Symplocos adenophylla

Symplocos adenophylla, listed as Endangered in the Singapore Red Data Book, found on Big Sister’s Island.

The marine park constitutes the sea around Pulau Subar Darat and Pulau Subar Laut, affectionately called Small Sister’s Island and Big Sister’s Island respectively, as well as the seas off the southwestern coasts of St. John’s Island (also known as Pulau Sakijang Bendera) and Pulau Tekukor. We knew that efforts must have been ongoing to document the marine biodiversity of the islands’ waters and coasts for them to be proposed as part of a marine park, but I thought it might also be useful for the park managers as well as botanically inclined park visitors to know what plants could be found on land. Prof took me seriously and got in contact with Dr. Karenne Tun of the National Biodiversity Centre, whose team was setting up the marine park, and Dr. Tan Koh Siang of the Tropical Marine Science Institute which had a research facility on St. John’s Island. I roped in Alex Yee, who was then a PhD student, to help coach Sherry with making maps.

The rest is (natural) history.

There were working checklists of the flora of these islands from Prof’s earlier expeditions in the 90’s which led to a publication by Koh et al. (2002) in Journal of Biogeography 29: 93–108. These were supplemented by records of collections from each island deposited at the Singapore’s two herbaria. Last and most fun of all, we gathered the young botanists working in Prof’s lab to make several picnic trips to cross-check these lists and map the vegetation and the locations of rare plants on the islands.

Botanists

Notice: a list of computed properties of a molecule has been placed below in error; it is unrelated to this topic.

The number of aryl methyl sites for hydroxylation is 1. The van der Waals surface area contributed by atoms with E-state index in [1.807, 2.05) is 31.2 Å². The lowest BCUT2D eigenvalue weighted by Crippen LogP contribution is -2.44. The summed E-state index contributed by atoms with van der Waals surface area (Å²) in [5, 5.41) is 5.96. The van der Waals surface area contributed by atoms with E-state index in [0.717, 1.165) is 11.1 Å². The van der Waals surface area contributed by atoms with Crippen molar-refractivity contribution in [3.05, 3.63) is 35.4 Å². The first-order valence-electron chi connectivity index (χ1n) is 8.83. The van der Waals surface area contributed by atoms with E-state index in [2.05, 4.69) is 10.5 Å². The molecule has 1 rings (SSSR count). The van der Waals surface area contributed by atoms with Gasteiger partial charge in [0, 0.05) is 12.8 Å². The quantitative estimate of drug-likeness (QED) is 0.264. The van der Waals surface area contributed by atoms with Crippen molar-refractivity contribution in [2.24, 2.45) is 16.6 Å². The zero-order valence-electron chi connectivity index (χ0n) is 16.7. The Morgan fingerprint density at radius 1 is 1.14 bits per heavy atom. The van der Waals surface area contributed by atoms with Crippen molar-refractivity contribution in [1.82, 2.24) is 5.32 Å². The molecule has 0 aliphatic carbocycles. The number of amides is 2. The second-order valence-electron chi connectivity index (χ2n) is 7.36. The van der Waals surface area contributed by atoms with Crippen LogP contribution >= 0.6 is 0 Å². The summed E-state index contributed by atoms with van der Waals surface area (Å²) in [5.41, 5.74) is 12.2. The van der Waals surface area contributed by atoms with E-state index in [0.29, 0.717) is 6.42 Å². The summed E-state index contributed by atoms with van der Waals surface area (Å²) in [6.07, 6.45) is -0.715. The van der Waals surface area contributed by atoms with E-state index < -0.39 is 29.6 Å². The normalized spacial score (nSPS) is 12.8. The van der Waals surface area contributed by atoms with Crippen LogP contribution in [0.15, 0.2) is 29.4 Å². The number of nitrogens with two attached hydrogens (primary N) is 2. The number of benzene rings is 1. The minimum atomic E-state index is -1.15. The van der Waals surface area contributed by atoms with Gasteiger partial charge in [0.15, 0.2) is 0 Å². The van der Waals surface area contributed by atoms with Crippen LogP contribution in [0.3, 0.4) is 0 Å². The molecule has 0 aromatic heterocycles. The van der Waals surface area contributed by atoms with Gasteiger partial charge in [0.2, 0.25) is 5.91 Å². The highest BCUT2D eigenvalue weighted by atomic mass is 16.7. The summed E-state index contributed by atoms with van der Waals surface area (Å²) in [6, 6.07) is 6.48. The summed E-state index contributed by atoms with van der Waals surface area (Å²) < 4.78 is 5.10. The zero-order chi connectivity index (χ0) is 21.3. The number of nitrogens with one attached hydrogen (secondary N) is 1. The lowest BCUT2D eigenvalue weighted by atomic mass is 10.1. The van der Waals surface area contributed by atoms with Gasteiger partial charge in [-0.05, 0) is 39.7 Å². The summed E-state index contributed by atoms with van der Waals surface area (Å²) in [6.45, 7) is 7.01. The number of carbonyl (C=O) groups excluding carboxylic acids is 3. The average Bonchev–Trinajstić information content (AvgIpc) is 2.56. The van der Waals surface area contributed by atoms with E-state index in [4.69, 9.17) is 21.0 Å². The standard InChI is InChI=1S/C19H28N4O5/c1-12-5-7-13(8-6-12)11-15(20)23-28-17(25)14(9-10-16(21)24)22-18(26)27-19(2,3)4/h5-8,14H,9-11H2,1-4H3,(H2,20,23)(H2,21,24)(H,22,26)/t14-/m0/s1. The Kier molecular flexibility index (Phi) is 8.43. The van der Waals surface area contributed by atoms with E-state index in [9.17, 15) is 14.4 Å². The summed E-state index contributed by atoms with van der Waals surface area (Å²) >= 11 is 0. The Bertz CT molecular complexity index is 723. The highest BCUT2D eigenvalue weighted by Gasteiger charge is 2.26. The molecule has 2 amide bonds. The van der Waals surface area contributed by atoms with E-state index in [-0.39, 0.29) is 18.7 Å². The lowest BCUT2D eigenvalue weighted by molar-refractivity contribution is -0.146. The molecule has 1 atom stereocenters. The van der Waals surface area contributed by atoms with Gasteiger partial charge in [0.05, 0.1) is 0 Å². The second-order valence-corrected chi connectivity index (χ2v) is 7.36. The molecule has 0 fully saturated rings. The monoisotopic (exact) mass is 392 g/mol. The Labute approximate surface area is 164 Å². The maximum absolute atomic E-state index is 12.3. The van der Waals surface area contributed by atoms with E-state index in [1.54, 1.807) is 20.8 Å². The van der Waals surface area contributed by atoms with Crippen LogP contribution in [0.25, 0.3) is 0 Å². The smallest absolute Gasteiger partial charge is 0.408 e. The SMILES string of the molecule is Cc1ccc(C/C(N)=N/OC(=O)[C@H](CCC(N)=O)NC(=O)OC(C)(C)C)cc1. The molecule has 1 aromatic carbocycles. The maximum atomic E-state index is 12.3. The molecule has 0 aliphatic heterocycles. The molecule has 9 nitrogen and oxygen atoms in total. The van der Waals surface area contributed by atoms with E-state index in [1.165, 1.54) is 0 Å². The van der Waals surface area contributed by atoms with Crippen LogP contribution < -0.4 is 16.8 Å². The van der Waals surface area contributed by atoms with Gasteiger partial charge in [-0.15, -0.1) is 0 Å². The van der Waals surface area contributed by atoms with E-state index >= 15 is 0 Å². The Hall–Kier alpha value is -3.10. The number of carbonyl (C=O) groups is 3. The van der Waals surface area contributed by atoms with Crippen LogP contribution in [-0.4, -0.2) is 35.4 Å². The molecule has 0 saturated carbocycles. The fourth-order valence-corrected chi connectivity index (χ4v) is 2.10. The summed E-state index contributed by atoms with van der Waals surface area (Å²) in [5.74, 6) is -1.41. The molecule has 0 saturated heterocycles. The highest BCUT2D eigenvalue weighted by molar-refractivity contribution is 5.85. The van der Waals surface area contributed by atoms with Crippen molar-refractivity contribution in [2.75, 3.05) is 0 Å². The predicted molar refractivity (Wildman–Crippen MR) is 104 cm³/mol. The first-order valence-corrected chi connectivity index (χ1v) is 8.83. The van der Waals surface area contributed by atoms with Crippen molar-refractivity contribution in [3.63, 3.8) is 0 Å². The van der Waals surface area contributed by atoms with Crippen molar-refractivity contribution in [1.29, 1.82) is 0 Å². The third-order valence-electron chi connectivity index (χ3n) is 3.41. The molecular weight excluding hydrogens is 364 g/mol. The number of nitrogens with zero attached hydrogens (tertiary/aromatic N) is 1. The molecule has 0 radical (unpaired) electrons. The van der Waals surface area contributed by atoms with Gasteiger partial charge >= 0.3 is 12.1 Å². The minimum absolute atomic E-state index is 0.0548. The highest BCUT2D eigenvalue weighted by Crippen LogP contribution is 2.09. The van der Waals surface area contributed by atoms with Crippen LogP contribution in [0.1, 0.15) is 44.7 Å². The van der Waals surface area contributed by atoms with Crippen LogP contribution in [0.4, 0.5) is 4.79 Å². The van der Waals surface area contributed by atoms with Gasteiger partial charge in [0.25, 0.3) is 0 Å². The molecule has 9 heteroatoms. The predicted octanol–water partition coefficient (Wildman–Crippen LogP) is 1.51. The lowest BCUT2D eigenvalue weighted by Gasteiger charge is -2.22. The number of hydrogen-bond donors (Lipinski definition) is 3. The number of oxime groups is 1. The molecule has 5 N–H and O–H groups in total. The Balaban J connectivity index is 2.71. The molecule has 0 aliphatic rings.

Trying to look (and stay) cool in the shade along the coast of Small Sister’s Island. From left to right: co-authors Reuben, Wei Wei, Jolyn, Louise, Kwek Yan, Sherry; and Jake Gonzales who was an intern with the Botany Lab. Photograph by Alex Yee.

Sherry got a good grade for her UROPS (I can’t remember exactly what grade but it was a good grade [gosh, that sounds like what a well-known, recently elected official from a certain country would say about his own grades back in school]) and worked hard to turn her report into a series of manuscripts for Nature in Singapore titled “The vascular plant flora and vegetation of the islands associated with Singapore’s first Marine Park”.

There’s not much left to say except to encourage everyone to check these papers out. They contain many nice maps and pictures.

I: The Sisters’ Islands

Hung SMX, Chong KY, Yee ATK, Lim RCJ, Loh JW, Neo L, Seah WW, Tan SY, Teo AXY, Tun K, Tong CHY, Koh KS & Tan HTW (2017) The vascular plant flora and vegetation of the islands associated with Singapore’s first Marine Park (I): The Sisters’ Islands. Nature in Singapore, 10: 7–24. [PDF]

II: Pulau Tekukor

Hung SMX, Chong KY, Yee ATK, Lim RCJ, Loh JW, Neo L, Seah WW, Tan SY & Tan HTW (2017) The vascular plant flora and vegetation of the islands associated with Singapore’s first Marine Park (II): Pulau Tekukor. Nature in Singapore, 10: 25–35. [PDF]

III: St. John’s Island

Hung SMX, Chong KY, Yee ATK, Lim RCJ, Loh JW, Neo L, Seah WW, Tan SY & Tan HTW (2017) The vascular plant flora and vegetation of the islands associated with Singapore’s first Marine Park (III): St. John’s Island. Nature in Singapore, 10: 37–48. [PDF]